We have an entire page about how to identify whether you have developed a problem with your gambling. Even if you think that you’re still OK, it doesn’t hurt to know when the alarm bells are beginning to ring.

Responsible gambling tools

If you need more than encouraging words to gamble responsibly, there are several tools to help you stay in order.  We’ve compiled a detailed list and explanations of useful responsible gambling tools to help.

However, one element to bear in mind is that these tools are not meant to be cures for problem gambling. They are merely aids to assist in your journey.


There is one option that most gamblers have available to them as a sort of last resort. Self-exclusion programs are master lists of gamblers who have voluntarily chosen to be banned from gambling outlets in a certain jurisdiction for a preset length of time.

Because these lists prescribe such severe measures—a complete ban, enforceable by law—they are usually kept by the appropriate branch or agency of each state government. In some cases, individual online casinos may also maintain self-exclusion lists and capabilities. Read more about self-exclusion and how it can help.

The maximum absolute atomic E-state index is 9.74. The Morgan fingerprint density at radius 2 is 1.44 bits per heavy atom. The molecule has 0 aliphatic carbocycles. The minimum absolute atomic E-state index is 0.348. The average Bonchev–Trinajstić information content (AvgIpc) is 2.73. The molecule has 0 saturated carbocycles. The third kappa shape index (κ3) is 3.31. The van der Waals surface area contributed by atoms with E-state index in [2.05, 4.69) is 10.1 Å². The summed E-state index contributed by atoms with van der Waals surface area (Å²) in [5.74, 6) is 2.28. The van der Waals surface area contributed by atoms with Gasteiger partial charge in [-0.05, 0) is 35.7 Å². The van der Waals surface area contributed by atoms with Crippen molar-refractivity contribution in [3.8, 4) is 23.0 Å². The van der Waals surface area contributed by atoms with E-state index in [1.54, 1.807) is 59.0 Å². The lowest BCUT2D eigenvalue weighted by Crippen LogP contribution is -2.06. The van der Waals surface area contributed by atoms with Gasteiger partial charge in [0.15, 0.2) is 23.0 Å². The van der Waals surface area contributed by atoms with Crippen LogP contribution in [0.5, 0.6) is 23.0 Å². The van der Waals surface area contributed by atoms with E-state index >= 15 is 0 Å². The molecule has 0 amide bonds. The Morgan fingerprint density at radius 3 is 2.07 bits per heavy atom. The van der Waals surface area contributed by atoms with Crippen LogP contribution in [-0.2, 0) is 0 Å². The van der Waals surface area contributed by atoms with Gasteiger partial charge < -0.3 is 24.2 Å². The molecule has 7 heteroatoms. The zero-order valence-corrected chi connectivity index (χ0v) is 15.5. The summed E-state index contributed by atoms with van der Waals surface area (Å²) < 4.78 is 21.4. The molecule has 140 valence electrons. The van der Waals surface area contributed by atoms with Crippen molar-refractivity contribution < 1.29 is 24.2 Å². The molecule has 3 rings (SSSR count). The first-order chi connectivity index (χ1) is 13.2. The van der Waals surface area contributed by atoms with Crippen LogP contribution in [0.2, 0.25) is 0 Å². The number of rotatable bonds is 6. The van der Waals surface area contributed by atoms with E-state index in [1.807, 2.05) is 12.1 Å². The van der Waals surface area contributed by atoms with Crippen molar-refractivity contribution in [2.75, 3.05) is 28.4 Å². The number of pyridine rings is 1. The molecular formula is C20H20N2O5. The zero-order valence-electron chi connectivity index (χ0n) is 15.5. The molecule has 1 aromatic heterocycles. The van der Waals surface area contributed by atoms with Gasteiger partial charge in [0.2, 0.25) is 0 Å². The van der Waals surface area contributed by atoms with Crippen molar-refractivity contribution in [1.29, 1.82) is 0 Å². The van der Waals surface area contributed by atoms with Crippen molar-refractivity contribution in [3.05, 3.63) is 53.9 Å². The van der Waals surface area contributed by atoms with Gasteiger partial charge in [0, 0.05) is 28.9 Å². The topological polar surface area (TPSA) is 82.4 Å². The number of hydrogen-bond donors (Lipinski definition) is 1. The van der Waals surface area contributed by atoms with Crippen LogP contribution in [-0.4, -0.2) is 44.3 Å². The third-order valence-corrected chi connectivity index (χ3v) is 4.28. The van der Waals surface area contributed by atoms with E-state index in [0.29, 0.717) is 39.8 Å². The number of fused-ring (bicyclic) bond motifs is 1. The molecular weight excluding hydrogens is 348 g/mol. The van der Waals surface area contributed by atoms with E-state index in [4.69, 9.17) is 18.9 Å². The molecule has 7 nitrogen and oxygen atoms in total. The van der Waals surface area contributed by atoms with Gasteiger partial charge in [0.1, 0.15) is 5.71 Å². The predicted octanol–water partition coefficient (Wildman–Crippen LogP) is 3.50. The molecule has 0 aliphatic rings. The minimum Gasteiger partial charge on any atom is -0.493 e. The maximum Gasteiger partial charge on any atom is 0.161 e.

Support for friends and family

Gambling problems don’t just affect the sufferer. The friends and family of problem gamblers and gambling addicts need support, too. They need guidance on how to help their loved one, but they also need support for their own struggles with the situation.

In terms of guidance, the most important thing to do is remain as positive as you can about your loved one’s eventual position in recovery. Give them support and honesty about the problem, but avoid judgment, as the problem gambler is likely defensive and vulnerable about their problem already.

For you (the friend or family member), it’s important to get yourself some assistance and support from people who undoubtedly understand your situation. GAM-ANON is the sister program to Gamblers Anonymous and is specifically designed to unite loved ones of problem gamblers in support, advice, and friendship.